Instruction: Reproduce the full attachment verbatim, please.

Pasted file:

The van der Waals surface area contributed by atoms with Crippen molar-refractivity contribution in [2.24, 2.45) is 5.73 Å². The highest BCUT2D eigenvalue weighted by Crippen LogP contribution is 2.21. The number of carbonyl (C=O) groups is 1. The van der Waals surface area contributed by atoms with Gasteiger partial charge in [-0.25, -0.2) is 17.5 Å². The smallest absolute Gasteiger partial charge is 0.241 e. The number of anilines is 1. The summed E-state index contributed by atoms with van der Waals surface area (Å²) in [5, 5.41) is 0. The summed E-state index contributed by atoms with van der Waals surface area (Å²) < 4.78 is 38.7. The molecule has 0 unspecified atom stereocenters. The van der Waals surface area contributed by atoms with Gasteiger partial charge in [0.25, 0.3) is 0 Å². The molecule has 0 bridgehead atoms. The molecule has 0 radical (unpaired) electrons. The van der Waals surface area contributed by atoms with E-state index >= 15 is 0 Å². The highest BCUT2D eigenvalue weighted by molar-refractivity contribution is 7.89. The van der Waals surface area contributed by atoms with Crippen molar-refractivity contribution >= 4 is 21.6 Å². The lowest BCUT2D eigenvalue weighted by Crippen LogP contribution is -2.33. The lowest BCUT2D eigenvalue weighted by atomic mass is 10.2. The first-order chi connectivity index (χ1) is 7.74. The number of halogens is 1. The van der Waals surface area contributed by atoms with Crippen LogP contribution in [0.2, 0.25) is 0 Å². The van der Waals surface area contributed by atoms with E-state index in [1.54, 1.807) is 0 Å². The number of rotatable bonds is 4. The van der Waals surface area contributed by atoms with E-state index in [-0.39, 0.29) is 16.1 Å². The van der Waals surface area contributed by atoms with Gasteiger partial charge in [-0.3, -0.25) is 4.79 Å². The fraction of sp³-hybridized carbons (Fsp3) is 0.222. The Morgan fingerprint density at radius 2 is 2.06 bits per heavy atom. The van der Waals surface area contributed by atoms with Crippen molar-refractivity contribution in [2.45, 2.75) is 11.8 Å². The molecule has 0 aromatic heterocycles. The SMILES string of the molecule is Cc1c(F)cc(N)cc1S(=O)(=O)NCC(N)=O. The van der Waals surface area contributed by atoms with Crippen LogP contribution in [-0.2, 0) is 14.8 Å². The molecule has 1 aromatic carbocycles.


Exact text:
The van der Waals surface area contributed by atoms with Crippen molar-refractivity contribution in [2.24, 2.45) is 5.73 Å². The highest BCUT2D eigenvalue weighted by Crippen LogP contribution is 2.21. The number of carbonyl (C=O) groups is 1. The van der Waals surface area contributed by atoms with Gasteiger partial charge in [-0.25, -0.2) is 17.5 Å². The smallest absolute Gasteiger partial charge is 0.241 e. The number of anilines is 1. The summed E-state index contributed by atoms with van der Waals surface area (Å²) in [5, 5.41) is 0. The summed E-state index contributed by atoms with van der Waals surface area (Å²) < 4.78 is 38.7. The molecule has 0 unspecified atom stereocenters. The van der Waals surface area contributed by atoms with Gasteiger partial charge in [0.25, 0.3) is 0 Å². The molecule has 0 bridgehead atoms. The molecule has 0 radical (unpaired) electrons. The van der Waals surface area contributed by atoms with E-state index >= 15 is 0 Å². The highest BCUT2D eigenvalue weighted by molar-refractivity contribution is 7.89. The van der Waals surface area contributed by atoms with Crippen molar-refractivity contribution >= 4 is 21.6 Å². The lowest BCUT2D eigenvalue weighted by Crippen LogP contribution is -2.33. The lowest BCUT2D eigenvalue weighted by atomic mass is 10.2. The first-order chi connectivity index (χ1) is 7.74. The number of halogens is 1. The van der Waals surface area contributed by atoms with Crippen LogP contribution in [0.2, 0.25) is 0 Å². The van der Waals surface area contributed by atoms with E-state index in [1.54, 1.807) is 0 Å². The number of rotatable bonds is 4. The van der Waals surface area contributed by atoms with E-state index in [-0.39, 0.29) is 16.1 Å². The van der Waals surface area contributed by atoms with Gasteiger partial charge in [-0.3, -0.25) is 4.79 Å². The fraction of sp³-hybridized carbons (Fsp3) is 0.222. The Morgan fingerprint density at radius 2 is 2.06 bits per heavy atom. The van der Waals surface area contributed by atoms with Crippen molar-refractivity contribution in [2.45, 2.75) is 11.8 Å². The molecule has 0 aromatic heterocycles. The SMILES string of the molecule is Cc1c(F)cc(N)cc1S(=O)(=O)NCC(N)=O. The van der Waals surface area contributed by atoms with Crippen LogP contribution in [-0.2, 0) is 14.8 Å². The molecule has 1 aromatic carbocycles.